ode to the common
On this spring morning in the northern hemisphere, one thing is certain: somewhere, probably everywhere there isn't snow on the ground, dandelions are in bloom. When I searched them online this morning, subject headings and websites mostly lead the reader to sites with directions for destroying these native plants. To be fair, there are quite a few articles about their nutritional and health values as well, but I must say, I am guilty as charged of pulling them as soon as they bloom. This year, I decided to take a deeper look into these yellow jewels. Thus, today's blog is an ode to the common, but at the same time striking dandelion. In my search and getting on the ground and close up to photograph them, I saw stamens and pistils in addition to the petals and leaves.
Depending on the phase of a particular dandelion bloom, it can look almost like a different flower.
Kneeling and then almost laying down, I got these two shots. Pollen anyone?
The common dandelion almost looking like a sea anemone
I hope your explorations of our world lead to wonderful places this week!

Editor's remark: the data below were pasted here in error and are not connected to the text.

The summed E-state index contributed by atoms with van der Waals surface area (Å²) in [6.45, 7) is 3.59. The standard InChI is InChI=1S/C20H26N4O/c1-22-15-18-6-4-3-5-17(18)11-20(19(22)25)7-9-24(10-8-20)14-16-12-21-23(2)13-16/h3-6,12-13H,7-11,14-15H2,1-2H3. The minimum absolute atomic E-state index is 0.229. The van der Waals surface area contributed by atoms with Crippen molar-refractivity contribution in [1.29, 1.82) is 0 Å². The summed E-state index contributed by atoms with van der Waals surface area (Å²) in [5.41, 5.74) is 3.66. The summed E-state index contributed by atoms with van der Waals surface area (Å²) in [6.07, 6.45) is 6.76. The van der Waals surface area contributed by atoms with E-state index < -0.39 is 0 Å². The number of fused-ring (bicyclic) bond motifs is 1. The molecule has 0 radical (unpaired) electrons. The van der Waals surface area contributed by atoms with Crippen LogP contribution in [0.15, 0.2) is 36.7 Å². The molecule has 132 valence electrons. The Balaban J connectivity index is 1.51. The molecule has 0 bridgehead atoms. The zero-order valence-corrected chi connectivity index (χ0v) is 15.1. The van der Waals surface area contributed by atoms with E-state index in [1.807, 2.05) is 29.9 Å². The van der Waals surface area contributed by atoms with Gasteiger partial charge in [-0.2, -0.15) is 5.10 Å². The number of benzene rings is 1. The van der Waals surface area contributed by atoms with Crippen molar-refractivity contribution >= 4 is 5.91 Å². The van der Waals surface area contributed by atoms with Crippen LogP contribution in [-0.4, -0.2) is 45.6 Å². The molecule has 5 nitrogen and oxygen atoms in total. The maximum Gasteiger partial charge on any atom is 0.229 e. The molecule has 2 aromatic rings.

until next Monday,
a passion for the image@
Keywords: blacks crossing photography, dandelions, daryl a. black, flowers, nature, new mexico, photography, taos, weeds
Oh Daryl, these are lovely. The close-up is as good as it gets.
You are the greatest observer. To make a dandelion flower look like a vision. Love it!
Weeds never looked so good.
What special photos of the lowly dandelion; you even captured the pollen! They're the first food for bees in the spring, and critical for their survival. In the summer, I include the leaves and blossoms in salads. The whole plant, including (maybe especially) the root can be used as a diauretic and is proven to fight cancer. I cringe when I hear about someone pouring glyphosate or some other weed killer on them in order to have a "perfect" lawn. That stuff is tracked into the house and breathed in. Dangerous stuff. I'd bet the plant is probably used for other medicinal reasons, but in learning more about them, now they're much more than the seeds that children blow into the wind. Thank you for focusing on these little gems this week, Daryl. Your little yellow flowers have brightned my day. :)
I love this post Daryl and now will look with a fresh eye at our Dande Lions and may even pick up a paint brush. I think Jamie Wyeth did some wonderful paintings of dandelions.
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